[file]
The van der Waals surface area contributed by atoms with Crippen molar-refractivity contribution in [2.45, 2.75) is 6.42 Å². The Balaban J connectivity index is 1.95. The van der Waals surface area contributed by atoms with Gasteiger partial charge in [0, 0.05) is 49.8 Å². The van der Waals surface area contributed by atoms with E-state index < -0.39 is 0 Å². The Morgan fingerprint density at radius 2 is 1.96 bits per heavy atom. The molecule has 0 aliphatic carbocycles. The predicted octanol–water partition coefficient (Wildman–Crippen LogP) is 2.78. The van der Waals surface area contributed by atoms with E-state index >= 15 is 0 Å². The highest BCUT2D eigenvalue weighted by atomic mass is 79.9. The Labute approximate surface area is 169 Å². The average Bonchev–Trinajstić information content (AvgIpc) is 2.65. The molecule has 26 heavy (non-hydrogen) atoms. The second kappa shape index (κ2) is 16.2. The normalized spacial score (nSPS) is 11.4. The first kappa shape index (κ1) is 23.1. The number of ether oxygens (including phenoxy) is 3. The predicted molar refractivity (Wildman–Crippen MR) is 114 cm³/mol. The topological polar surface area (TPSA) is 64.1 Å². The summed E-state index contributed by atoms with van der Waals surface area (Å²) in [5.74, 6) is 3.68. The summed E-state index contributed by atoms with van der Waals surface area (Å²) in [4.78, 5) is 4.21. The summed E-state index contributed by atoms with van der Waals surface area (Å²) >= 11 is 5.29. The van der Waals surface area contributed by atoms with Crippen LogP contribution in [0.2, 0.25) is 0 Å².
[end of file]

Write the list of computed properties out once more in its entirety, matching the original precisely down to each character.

The van der Waals surface area contributed by atoms with Crippen molar-refractivity contribution in [2.45, 2.75) is 6.42 Å². The Balaban J connectivity index is 1.95. The van der Waals surface area contributed by atoms with Gasteiger partial charge in [0, 0.05) is 49.8 Å². The van der Waals surface area contributed by atoms with E-state index < -0.39 is 0 Å². The Morgan fingerprint density at radius 2 is 1.96 bits per heavy atom. The molecule has 0 aliphatic carbocycles. The predicted octanol–water partition coefficient (Wildman–Crippen LogP) is 2.78. The van der Waals surface area contributed by atoms with E-state index >= 15 is 0 Å². The highest BCUT2D eigenvalue weighted by atomic mass is 79.9. The Labute approximate surface area is 169 Å². The average Bonchev–Trinajstić information content (AvgIpc) is 2.65. The molecule has 26 heavy (non-hydrogen) atoms. The second kappa shape index (κ2) is 16.2. The normalized spacial score (nSPS) is 11.4. The first kappa shape index (κ1) is 23.1. The number of ether oxygens (including phenoxy) is 3. The predicted molar refractivity (Wildman–Crippen MR) is 114 cm³/mol. The topological polar surface area (TPSA) is 64.1 Å². The summed E-state index contributed by atoms with van der Waals surface area (Å²) in [5.74, 6) is 3.68. The summed E-state index contributed by atoms with van der Waals surface area (Å²) in [4.78, 5) is 4.21. The summed E-state index contributed by atoms with van der Waals surface area (Å²) >= 11 is 5.29. The van der Waals surface area contributed by atoms with Crippen LogP contribution in [0.2, 0.25) is 0 Å².